1 This is an autumn scene behind the greenhouse - the bright orange foliage of a sugar maple and a carpet of fallen golden brown needles from the tall white pine.
2 The fence around the cutting garden is adorned with the giant seed heads of Russian mammoth sunflowers, which grew beautifully this season. Birds love eating sunflower seeds.
3 This little Meyer lemon tree is loaded with fruit. Meyer lemons have a sweeter and more floral taste than other lemons and they also have very thin skins, making them difficult to transport and store. It's a real treat to be able to grow my favorite lemon.
4 With cooler temperatures, Clive, Rufus, and Billy are spending more time in their little run-in, especially when there's a chilly wind blowing.
5 This is the drive through the maple grove. The Japanese maples, which were planted a few years ago, are beginning to assume their more colorful autumn foliage.
6 About a year ago, we started planting Petasites japonica quite successfully in the maple grove. This large-leaf plant is easily grown in consistently moist to wet soils, in part shade to full shade.
7 Last week, Ryan and Gyurme went to my home in East Hampton to work on those gardens. They thinned out many plants, including a bed of Petasites, which they brought back to the farm to plant in the maple grove.
8 Fernando and Wilmer took on that project.
9 Before planting, the large leaves were removed, which die back to their root stock in the autumn anyway and were already fading.
10 This soil is very fertile and rich in organic matter, as is evident from the thick layer of worm castings on the surface. Worm castings are the organic material that has been digested by earthworms and has tremendous nutritional value.
11 One doesn't need to dig very much to find those worms.
12 Once a deep enough hole was dug, the Petasites roots were positioned in the hole.
13 Bio-tone Root Stimulator was sprinkled on, which is an organic food to help the plant establish strong roots.
14 And the next hole was dug. You can see what I was talking about with the foliage of the Japanese maple. This one is changing to a lovely shade of red.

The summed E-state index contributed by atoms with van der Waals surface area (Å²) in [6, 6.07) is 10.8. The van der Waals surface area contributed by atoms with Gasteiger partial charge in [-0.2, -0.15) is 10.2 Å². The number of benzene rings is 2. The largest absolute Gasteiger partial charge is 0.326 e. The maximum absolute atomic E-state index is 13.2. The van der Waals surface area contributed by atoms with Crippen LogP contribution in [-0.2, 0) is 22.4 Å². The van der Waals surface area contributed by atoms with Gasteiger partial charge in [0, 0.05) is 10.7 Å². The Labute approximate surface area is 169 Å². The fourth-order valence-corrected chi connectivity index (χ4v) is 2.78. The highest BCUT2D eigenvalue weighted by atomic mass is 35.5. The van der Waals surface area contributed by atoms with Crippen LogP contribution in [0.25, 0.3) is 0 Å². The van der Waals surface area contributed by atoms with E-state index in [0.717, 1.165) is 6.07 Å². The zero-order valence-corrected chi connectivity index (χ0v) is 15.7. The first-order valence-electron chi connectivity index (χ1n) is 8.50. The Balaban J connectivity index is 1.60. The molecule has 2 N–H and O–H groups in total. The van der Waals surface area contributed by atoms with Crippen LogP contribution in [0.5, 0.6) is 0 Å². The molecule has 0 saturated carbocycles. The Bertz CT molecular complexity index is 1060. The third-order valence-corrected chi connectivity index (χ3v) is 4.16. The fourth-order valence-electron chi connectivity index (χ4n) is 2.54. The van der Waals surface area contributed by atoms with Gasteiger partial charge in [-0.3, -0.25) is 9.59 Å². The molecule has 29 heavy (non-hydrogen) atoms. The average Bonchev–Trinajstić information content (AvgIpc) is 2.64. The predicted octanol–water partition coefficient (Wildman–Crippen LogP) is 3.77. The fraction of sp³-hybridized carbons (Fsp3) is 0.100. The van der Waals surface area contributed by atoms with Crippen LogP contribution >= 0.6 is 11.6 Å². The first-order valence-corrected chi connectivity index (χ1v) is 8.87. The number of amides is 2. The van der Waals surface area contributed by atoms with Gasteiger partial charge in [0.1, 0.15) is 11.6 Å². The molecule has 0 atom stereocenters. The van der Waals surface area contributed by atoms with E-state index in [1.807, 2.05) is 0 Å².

15 This is the greenhouse where most of the potted tropical plants are stored through the winter. These plants were brought from East Hampton, where I have no greenhouse.
16 The rest of the crew has been busy removing fallen trees from the woods - victims of last October's Hurricane Sandy.
17 They've been using the wood chipper to chip smaller branches.
18 Those chips are broadcast right back into the woods for earthworms and other creatures to devour.
19 The large tree trunks are being hauled to this enormous pile of fallen trees. Soon, the giant tub grinder will visit the farm to grind up all of this wood, turning it into chips for decomposition.
20 Right next to that pile of wood are the compost mounds.
21 This is a fully "cooked" pile of compost. While decomposing, the temperature reached 150º, which is hot enough to kill many of the pathogenic diseases and weed seeds. We call this pile "black gold."
22 Obviously, this pile has weeds growing on it, which means the weed seeds are still viable. With proper turning and heating from decomposition, this too, will become "black gold."
23 An early autumn landscape
24 The meandering carriage road leading into the woods is obscured with fallen leaves.
25 Another victim of Sandy - The crew will work their way to this part of the farm for more clearing.
26 The distinctive foliage of Virginia Creeper, which turns crimson in the autumn.
27 This tree is marked for removal.
28 As you can see, it is quite dead.
29 More of Sandy
30 More dead trees marked for removal
31 Fallen leaves collecting on this little stream in the woods
32 This tree is clinging to the banks of the stream with its roots. Obviously, it's been growing this way for quite some time.
33 Looking towards a bright green hayfield through a stand of trees
34 Although planted rather late in the season, the pumpkin/gourd patch is beginning to impress. Ryan used the same seed packets that he planted last year.
35 This is a bright orange pumpkin from France.
36 Another squash from France called potimarron.
37 A dark green variety
38 A yellow pumpkin
39 A green striped variety
40 Another striped one
41 A bright orange warty crook neck
42 And a white butternut type of squash